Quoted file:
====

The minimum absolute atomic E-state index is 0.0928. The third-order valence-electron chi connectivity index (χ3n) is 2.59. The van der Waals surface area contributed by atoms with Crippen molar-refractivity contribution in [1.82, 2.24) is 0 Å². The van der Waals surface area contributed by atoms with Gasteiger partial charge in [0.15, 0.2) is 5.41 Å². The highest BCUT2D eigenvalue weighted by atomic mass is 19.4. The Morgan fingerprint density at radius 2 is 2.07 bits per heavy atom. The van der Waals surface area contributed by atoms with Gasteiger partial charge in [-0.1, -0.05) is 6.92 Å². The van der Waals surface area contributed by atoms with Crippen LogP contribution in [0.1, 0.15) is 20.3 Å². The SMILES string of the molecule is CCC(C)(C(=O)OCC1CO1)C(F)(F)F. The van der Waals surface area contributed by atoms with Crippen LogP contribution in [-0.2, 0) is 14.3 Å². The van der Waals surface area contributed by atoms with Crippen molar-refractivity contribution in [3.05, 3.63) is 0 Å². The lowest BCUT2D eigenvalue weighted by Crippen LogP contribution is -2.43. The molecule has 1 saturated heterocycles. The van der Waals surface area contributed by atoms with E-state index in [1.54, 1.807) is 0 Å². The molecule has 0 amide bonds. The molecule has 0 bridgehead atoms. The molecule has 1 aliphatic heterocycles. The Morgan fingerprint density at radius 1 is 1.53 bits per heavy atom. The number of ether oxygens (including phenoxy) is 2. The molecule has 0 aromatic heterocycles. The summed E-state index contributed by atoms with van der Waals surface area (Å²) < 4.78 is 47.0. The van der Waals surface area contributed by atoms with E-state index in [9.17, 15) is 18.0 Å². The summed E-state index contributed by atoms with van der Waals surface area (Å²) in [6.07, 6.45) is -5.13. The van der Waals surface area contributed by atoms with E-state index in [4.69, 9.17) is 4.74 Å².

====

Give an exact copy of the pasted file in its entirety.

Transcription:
The minimum absolute atomic E-state index is 0.0928. The third-order valence-electron chi connectivity index (χ3n) is 2.59. The van der Waals surface area contributed by atoms with Crippen molar-refractivity contribution in [1.82, 2.24) is 0 Å². The van der Waals surface area contributed by atoms with Gasteiger partial charge in [0.15, 0.2) is 5.41 Å². The highest BCUT2D eigenvalue weighted by atomic mass is 19.4. The Morgan fingerprint density at radius 2 is 2.07 bits per heavy atom. The van der Waals surface area contributed by atoms with Gasteiger partial charge in [-0.1, -0.05) is 6.92 Å². The van der Waals surface area contributed by atoms with Crippen LogP contribution in [0.1, 0.15) is 20.3 Å². The SMILES string of the molecule is CCC(C)(C(=O)OCC1CO1)C(F)(F)F. The van der Waals surface area contributed by atoms with Crippen LogP contribution in [-0.2, 0) is 14.3 Å². The van der Waals surface area contributed by atoms with Crippen molar-refractivity contribution in [3.05, 3.63) is 0 Å². The lowest BCUT2D eigenvalue weighted by Crippen LogP contribution is -2.43. The molecule has 1 saturated heterocycles. The van der Waals surface area contributed by atoms with E-state index in [1.54, 1.807) is 0 Å². The molecule has 0 amide bonds. The molecule has 0 bridgehead atoms. The molecule has 1 aliphatic heterocycles. The Morgan fingerprint density at radius 1 is 1.53 bits per heavy atom. The number of ether oxygens (including phenoxy) is 2. The molecule has 0 aromatic heterocycles. The summed E-state index contributed by atoms with van der Waals surface area (Å²) < 4.78 is 47.0. The van der Waals surface area contributed by atoms with E-state index in [9.17, 15) is 18.0 Å². The summed E-state index contributed by atoms with van der Waals surface area (Å²) in [6.07, 6.45) is -5.13. The van der Waals surface area contributed by atoms with E-state index in [4.69, 9.17) is 4.74 Å².